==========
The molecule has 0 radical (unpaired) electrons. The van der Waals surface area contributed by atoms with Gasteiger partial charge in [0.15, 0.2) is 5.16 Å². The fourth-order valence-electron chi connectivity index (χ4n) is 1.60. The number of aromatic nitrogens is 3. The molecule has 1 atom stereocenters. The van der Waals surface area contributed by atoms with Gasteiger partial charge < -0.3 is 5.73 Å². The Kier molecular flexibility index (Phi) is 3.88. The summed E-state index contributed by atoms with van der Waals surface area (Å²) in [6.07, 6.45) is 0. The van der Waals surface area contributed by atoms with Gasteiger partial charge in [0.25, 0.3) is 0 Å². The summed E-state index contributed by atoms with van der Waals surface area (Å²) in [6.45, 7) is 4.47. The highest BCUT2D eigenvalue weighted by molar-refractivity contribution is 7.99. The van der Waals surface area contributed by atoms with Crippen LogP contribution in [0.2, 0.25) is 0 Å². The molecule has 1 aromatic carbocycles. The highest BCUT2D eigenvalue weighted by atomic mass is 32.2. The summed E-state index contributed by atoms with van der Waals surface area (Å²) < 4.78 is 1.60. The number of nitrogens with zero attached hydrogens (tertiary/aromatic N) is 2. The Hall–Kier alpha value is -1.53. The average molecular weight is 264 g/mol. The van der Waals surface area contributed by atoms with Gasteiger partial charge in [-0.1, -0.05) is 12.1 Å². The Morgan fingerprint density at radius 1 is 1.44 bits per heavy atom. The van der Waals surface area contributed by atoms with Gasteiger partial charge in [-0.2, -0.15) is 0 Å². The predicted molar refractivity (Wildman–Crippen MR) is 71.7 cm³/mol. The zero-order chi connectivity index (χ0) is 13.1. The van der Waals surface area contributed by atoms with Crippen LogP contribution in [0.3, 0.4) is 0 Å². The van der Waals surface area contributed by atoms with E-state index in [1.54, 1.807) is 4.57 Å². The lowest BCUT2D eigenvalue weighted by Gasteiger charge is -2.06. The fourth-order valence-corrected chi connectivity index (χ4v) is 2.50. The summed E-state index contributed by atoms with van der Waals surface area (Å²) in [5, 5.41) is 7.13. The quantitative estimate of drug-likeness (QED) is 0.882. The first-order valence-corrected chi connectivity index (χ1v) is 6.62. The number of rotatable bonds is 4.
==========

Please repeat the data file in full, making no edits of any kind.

The molecule has 0 radical (unpaired) electrons. The van der Waals surface area contributed by atoms with Gasteiger partial charge in [0.15, 0.2) is 5.16 Å². The fourth-order valence-electron chi connectivity index (χ4n) is 1.60. The number of aromatic nitrogens is 3. The molecule has 1 atom stereocenters. The van der Waals surface area contributed by atoms with Gasteiger partial charge < -0.3 is 5.73 Å². The Kier molecular flexibility index (Phi) is 3.88. The summed E-state index contributed by atoms with van der Waals surface area (Å²) in [6.07, 6.45) is 0. The van der Waals surface area contributed by atoms with Gasteiger partial charge in [0.25, 0.3) is 0 Å². The summed E-state index contributed by atoms with van der Waals surface area (Å²) in [6.45, 7) is 4.47. The highest BCUT2D eigenvalue weighted by molar-refractivity contribution is 7.99. The van der Waals surface area contributed by atoms with Crippen LogP contribution in [0.2, 0.25) is 0 Å². The molecule has 1 aromatic carbocycles. The highest BCUT2D eigenvalue weighted by atomic mass is 32.2. The summed E-state index contributed by atoms with van der Waals surface area (Å²) < 4.78 is 1.60. The number of nitrogens with zero attached hydrogens (tertiary/aromatic N) is 2. The Hall–Kier alpha value is -1.53. The average molecular weight is 264 g/mol. The van der Waals surface area contributed by atoms with Gasteiger partial charge in [-0.1, -0.05) is 12.1 Å². The Morgan fingerprint density at radius 1 is 1.44 bits per heavy atom. The van der Waals surface area contributed by atoms with Gasteiger partial charge in [-0.2, -0.15) is 0 Å². The predicted molar refractivity (Wildman–Crippen MR) is 71.7 cm³/mol. The zero-order chi connectivity index (χ0) is 13.1. The van der Waals surface area contributed by atoms with Crippen LogP contribution in [0.3, 0.4) is 0 Å². The van der Waals surface area contributed by atoms with E-state index in [1.54, 1.807) is 4.57 Å². The lowest BCUT2D eigenvalue weighted by Gasteiger charge is -2.06. The fourth-order valence-corrected chi connectivity index (χ4v) is 2.50. The summed E-state index contributed by atoms with van der Waals surface area (Å²) in [5, 5.41) is 7.13. The quantitative estimate of drug-likeness (QED) is 0.882. The first-order valence-corrected chi connectivity index (χ1v) is 6.62. The number of rotatable bonds is 4.